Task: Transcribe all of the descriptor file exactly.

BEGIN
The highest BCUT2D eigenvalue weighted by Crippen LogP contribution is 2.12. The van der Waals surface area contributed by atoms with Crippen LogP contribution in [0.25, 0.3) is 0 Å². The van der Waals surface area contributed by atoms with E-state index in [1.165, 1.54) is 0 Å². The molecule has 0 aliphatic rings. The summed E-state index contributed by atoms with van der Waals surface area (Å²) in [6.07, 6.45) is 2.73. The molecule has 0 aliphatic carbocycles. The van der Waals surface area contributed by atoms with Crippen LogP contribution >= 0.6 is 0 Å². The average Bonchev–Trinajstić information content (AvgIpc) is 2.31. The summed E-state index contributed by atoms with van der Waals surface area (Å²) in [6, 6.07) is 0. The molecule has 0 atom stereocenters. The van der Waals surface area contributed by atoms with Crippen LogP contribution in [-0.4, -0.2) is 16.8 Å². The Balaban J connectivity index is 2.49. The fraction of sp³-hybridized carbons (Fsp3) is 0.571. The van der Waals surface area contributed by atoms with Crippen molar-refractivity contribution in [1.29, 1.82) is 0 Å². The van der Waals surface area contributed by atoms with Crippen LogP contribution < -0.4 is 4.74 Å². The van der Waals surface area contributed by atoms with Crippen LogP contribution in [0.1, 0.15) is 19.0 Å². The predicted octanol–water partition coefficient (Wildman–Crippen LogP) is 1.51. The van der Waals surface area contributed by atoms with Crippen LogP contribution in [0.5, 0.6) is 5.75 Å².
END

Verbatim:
The highest BCUT2D eigenvalue weighted by Crippen LogP contribution is 2.12. The van der Waals surface area contributed by atoms with Crippen LogP contribution in [0.25, 0.3) is 0 Å². The van der Waals surface area contributed by atoms with E-state index in [1.165, 1.54) is 0 Å². The molecule has 0 aliphatic rings. The summed E-state index contributed by atoms with van der Waals surface area (Å²) in [6.07, 6.45) is 2.73. The molecule has 0 aliphatic carbocycles. The van der Waals surface area contributed by atoms with Crippen LogP contribution >= 0.6 is 0 Å². The average Bonchev–Trinajstić information content (AvgIpc) is 2.31. The summed E-state index contributed by atoms with van der Waals surface area (Å²) in [6, 6.07) is 0. The molecule has 0 atom stereocenters. The van der Waals surface area contributed by atoms with Crippen LogP contribution in [-0.4, -0.2) is 16.8 Å². The Balaban J connectivity index is 2.49. The fraction of sp³-hybridized carbons (Fsp3) is 0.571. The van der Waals surface area contributed by atoms with Crippen molar-refractivity contribution in [1.29, 1.82) is 0 Å². The van der Waals surface area contributed by atoms with Crippen LogP contribution < -0.4 is 4.74 Å². The van der Waals surface area contributed by atoms with Crippen LogP contribution in [0.1, 0.15) is 19.0 Å². The predicted octanol–water partition coefficient (Wildman–Crippen LogP) is 1.51. The van der Waals surface area contributed by atoms with Crippen LogP contribution in [0.5, 0.6) is 5.75 Å².